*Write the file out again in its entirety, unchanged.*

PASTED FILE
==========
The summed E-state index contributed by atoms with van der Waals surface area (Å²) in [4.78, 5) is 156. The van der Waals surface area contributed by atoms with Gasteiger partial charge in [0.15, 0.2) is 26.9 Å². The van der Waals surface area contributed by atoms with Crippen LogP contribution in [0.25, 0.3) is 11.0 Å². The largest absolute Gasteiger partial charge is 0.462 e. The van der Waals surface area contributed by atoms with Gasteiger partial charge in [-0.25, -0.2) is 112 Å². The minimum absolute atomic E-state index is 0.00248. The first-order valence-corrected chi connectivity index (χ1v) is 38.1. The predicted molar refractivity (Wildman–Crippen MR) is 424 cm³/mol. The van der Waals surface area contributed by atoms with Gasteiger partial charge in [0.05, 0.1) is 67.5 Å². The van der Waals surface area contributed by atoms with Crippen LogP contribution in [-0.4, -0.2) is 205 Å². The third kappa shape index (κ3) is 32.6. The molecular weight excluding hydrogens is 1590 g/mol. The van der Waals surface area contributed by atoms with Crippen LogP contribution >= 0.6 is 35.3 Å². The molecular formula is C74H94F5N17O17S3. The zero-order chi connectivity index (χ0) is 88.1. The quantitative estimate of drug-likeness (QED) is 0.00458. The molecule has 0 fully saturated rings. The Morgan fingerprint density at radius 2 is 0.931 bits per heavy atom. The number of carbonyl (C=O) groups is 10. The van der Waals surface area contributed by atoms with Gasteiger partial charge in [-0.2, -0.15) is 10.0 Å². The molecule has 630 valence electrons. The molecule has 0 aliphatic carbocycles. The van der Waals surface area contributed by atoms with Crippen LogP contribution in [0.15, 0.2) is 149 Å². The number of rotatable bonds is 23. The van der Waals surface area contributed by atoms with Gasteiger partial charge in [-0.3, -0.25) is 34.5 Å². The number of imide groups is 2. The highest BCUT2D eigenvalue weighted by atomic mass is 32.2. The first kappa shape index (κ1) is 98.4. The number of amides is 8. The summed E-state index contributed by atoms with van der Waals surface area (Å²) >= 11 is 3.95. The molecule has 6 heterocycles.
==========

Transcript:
The summed E-state index contributed by atoms with van der Waals surface area (Å²) in [4.78, 5) is 156. The van der Waals surface area contributed by atoms with Gasteiger partial charge in [0.15, 0.2) is 26.9 Å². The van der Waals surface area contributed by atoms with Crippen LogP contribution in [0.25, 0.3) is 11.0 Å². The largest absolute Gasteiger partial charge is 0.462 e. The van der Waals surface area contributed by atoms with Gasteiger partial charge in [-0.25, -0.2) is 112 Å². The minimum absolute atomic E-state index is 0.00248. The first-order valence-corrected chi connectivity index (χ1v) is 38.1. The predicted molar refractivity (Wildman–Crippen MR) is 424 cm³/mol. The van der Waals surface area contributed by atoms with Gasteiger partial charge in [0.05, 0.1) is 67.5 Å². The van der Waals surface area contributed by atoms with Crippen LogP contribution in [-0.4, -0.2) is 205 Å². The third kappa shape index (κ3) is 32.6. The molecular weight excluding hydrogens is 1590 g/mol. The van der Waals surface area contributed by atoms with Crippen LogP contribution >= 0.6 is 35.3 Å². The molecular formula is C74H94F5N17O17S3. The zero-order chi connectivity index (χ0) is 88.1. The quantitative estimate of drug-likeness (QED) is 0.00458. The molecule has 0 fully saturated rings. The Morgan fingerprint density at radius 2 is 0.931 bits per heavy atom. The number of carbonyl (C=O) groups is 10. The van der Waals surface area contributed by atoms with Gasteiger partial charge in [-0.2, -0.15) is 10.0 Å². The molecule has 630 valence electrons. The molecule has 0 aliphatic carbocycles. The van der Waals surface area contributed by atoms with Crippen LogP contribution in [0.15, 0.2) is 149 Å². The number of rotatable bonds is 23. The van der Waals surface area contributed by atoms with Gasteiger partial charge in [-0.3, -0.25) is 34.5 Å². The number of imide groups is 2. The highest BCUT2D eigenvalue weighted by atomic mass is 32.2. The first kappa shape index (κ1) is 98.4. The number of amides is 8. The summed E-state index contributed by atoms with van der Waals surface area (Å²) >= 11 is 3.95. The molecule has 6 heterocycles.